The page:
“How I found out all the lies about the Rs 251 phone sold in India”

Posted: March 1, 2016 in Uncategorized
Sharmila Bhowmick got to the bottom of the mobile phone scam

Sharmila Bhowmick got to the bottom of the mobile phone scam

A refrain that we often get to hear is investigative journalism is dead. But Sharmila Bhowmick is clearly not one to believe in that. That is why she went all the extra miles to get to the bottom of one of the biggest scams happening in India in recent times.

To know about it read her article here 

Sharmila tells us how she did it:

It just sounded too good to be true”

One of the most interesting stories ever; basically where a few simple questions thwarted a major botch up. After the gala launch of ‪#‎Freedom251, I only just decided to land up at their factory to follow up on what had caught the imagination of the country: an unbelievably cheap phone at Rs 251.

The look and feel of the place spoke for its self. In a rushed interview, the company owners said that they had not got factories yet, they didn’t yet have a phone; but they had procured 25 lakh bookings online. It pretty much seemed like a product being sold on the basis of an idea. It is the age of selling ideas anyway, and Goel seemed to have caught that nerve.

Next day, I found something new, vouchers of Freedom251 being sold in the village markets of interior Noida to really poor people. No mention was made by Goel & Co about on ground sales before.

On the first day after the mega launch when I went to the corporate office he said , “I have completed my target of 25 lakh bookings.” Then someone from his office later in the evening said we have registered 7 crore bookings online.
Next day, I discovered they were selling vouchers to really poor people which was not even mentioned by them when we spoke.
Then I spoke to these people who were buying the vouchers and they said, “We were told its a Government of India scheme, under the Make in India scheme so we have booked 4-5 phones for gifting during festivals.”
The numbers said almost 1 lakh people had booked more than one phone each since it was just Rs251 and they had already paid for it.
I wrote an article on what I found out about the voucher.
Next day the company started saying, “We will sell 25 lakh phones, offline too.”
So basically it came to 50 lakh phones they would make and sell between April 10-June 30 without a factory or even a phone model to show.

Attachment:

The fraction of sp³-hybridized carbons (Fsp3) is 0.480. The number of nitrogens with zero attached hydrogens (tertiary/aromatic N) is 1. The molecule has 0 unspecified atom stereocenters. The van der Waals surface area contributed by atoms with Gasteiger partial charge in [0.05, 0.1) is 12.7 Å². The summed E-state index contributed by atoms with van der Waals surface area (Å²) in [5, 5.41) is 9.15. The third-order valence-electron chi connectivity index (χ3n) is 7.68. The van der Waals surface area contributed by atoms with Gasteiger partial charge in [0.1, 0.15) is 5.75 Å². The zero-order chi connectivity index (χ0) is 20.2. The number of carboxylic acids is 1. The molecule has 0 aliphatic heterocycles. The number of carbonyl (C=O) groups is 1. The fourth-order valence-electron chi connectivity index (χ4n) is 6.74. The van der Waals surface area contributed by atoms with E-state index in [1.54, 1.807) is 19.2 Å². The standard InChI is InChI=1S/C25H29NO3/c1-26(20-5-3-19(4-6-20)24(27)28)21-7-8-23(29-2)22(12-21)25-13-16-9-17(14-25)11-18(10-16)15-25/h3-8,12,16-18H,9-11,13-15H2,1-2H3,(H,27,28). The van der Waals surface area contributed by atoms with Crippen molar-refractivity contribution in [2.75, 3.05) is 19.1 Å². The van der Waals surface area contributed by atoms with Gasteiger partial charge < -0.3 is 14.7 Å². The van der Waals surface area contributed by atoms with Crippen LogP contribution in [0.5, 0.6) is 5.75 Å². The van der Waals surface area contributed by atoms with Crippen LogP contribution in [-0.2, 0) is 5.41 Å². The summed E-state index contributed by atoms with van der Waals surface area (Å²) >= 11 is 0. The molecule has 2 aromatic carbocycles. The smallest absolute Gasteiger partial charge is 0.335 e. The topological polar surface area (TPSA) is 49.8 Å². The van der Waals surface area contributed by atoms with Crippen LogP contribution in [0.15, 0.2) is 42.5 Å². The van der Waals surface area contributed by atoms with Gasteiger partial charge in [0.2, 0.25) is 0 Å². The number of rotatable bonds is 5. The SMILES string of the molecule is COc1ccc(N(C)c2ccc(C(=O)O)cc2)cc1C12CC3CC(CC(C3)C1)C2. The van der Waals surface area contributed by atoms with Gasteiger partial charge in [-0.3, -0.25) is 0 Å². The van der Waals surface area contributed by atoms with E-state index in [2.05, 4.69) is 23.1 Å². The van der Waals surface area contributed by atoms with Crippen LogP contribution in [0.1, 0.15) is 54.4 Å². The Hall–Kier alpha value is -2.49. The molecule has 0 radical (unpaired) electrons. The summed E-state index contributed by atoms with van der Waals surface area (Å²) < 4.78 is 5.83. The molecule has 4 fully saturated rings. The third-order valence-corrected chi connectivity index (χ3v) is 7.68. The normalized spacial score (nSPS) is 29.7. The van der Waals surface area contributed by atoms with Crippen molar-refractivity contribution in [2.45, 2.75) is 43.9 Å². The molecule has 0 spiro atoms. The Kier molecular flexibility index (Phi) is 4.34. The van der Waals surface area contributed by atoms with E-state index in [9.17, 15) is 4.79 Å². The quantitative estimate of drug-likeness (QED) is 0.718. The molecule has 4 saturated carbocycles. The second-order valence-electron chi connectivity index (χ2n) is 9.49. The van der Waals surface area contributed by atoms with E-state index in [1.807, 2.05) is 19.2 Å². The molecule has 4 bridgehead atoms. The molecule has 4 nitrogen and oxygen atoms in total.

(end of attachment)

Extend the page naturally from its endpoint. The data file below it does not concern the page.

However the booking on ground stopped immediately after the story. The promises and plans from the company kept changing and evolving.

With all doors closing and an FIR lodged by one of its vendors; yesterday Goel confirmed that he is refunding all the money. But added that as and when the phone does get made, it will be delivered on a cash-on-delivery basis.

They still don’t have a factory, they still don’t have a phone to show.

The whole point in doggedly following the story to this end is only to show, how easy it is to sell anything to the mass. It also shows how reporters really increasingly need to go to the closest point of the origin of news to get the truth out. You get nothing at media events, go to the ground and while on the ground, go closest to the spot.

Had I not gone as far as the Ringing Bells office gates, I would have possibly never been able to bring out what it was all about; and possibly a lot of water would have passed under the bridge before someone shouted SCAM!

“For journalists there is never any substitute for leg work”

There is always a good story to be told. So find it, and say it well. That is simply the inner guide I look for while hunting for a story. Only this, has led me to break and bust quite a few virulent scams – sand mafia, real estatae scams, a Muslim’s-only apartment scam where poor Muslim’s were conned – over the last few years. Use technology well, but don’t become its slave. A good reporter has sharp eyes, a sharp nose and is never credulous. A good story today is still a harvest of great foot work and real interaction with human beings. Go to the ground; while on the ground, go closest to the spot. There is no substitute for leg work. Reporting is and will be, the soul of journalism.

“I was so thrilled to report stories I worked without money in my first job”